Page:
In this case, the anti-abortion protesters say that the law works to interfere with their freedom of speech at abortion clinics in Boston, Worcester, and Springfield, Massachusetts. They argue again that the law permits viewpoint discrimination by favoring pro-abortion speakers over opponents, that the law singles out abortion clinics for speech restrictions that do not apply at other health-care facilities, and that at those three clinics there are not adequate alternative means to getting their message across to clinic patients.
The First Circuit in January 2013 rejected all of the as-applied arguments. It concluded that there was no evidence that clinic employees were using their ability to be inside the buffer zone to advocate for abortion, or that the state was tolerating such conduct to create viewpoint discrimination. The First Circuit also found that the law met the requirements of the basic constitutional test for speech in a public forum like the sidewalks. The test, created by the Supreme Court, says that government may regulate the time, place, and manner of speech, as long as the regulation is neutral as to the content of the expression, is narrowly crafted so that it does not regulate too much speech, and leaves open alternate means of communication.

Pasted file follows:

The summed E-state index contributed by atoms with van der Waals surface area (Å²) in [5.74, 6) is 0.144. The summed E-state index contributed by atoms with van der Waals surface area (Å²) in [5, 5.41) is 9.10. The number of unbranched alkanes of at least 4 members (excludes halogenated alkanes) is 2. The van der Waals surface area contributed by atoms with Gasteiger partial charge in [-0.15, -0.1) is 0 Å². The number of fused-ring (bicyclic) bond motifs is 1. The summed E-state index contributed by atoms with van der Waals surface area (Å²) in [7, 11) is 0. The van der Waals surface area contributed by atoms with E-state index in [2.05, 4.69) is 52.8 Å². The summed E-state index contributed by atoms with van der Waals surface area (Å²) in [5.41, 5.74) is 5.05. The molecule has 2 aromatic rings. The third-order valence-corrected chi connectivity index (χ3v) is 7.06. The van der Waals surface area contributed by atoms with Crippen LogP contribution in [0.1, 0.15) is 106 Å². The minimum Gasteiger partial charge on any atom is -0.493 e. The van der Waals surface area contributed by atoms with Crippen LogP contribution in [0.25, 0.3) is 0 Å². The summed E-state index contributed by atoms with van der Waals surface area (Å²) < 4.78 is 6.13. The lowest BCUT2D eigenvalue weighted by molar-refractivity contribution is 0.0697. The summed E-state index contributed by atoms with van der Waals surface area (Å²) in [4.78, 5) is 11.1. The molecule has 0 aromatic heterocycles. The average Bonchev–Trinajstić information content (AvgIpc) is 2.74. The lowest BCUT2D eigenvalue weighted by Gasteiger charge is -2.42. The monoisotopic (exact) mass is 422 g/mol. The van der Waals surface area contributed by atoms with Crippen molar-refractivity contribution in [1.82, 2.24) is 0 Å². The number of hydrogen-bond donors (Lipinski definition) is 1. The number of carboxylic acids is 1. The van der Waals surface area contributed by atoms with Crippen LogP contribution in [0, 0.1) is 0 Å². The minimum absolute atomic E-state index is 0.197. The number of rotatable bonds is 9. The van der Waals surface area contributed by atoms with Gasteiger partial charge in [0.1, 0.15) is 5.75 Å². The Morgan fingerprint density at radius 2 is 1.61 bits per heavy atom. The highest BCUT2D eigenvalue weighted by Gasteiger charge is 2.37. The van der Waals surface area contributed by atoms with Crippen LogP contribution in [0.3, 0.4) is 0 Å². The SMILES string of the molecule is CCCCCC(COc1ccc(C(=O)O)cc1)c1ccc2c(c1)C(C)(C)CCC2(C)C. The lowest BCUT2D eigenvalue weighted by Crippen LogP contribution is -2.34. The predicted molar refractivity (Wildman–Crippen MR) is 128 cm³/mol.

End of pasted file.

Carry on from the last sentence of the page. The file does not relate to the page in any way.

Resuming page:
The First Circuit found the application of the Massachusetts law neutral and narrow, essentially saying those issues had not really changed from its decision in the facial challenge in 2009. The First Circuit saved its most profound discussion for the question of alternative means of communication. “As long as a speaker has an opportunity to reach her intended audience, the Constitution does not ensure that she always will be able to employ her preferred method of communication,” wrote Judge Bruce Selya.
The most obvious first question raised by the appeal is why the Supreme Court agreed to hear it. The majority that in 2000 protected the interests of clinic patients is gone. The anti-abortion protesters who appealed to the Supreme Court suggested that the Justices strike down the Massachusetts law, or if necessary, reconsider and perhaps overrule Hill v. Colorado.
The suggestion to reconsider Hill v. Colorado may find a sympathetic audience. Justice Scalia in his dissent in 2000 accused the majority of “distortion” in First Amendment law manifested by “aggressively proabortion novelties” in the Court’s rulings. Justice Kennedy, who would almost certainly have to be the fifth vote if the Court were going to rule for the rights of abortion patients, wrote in his 2000 dissent that when it came to abortion-related speech, the Court was “no longer” committed to the “proud tradition of free and open discourse.”
If you add to this distaste for abortion-related speech restrictions the Court’s recent track record of protecting very controversial speech from excessive government interference, the answer to why the Court took the case may become apparent.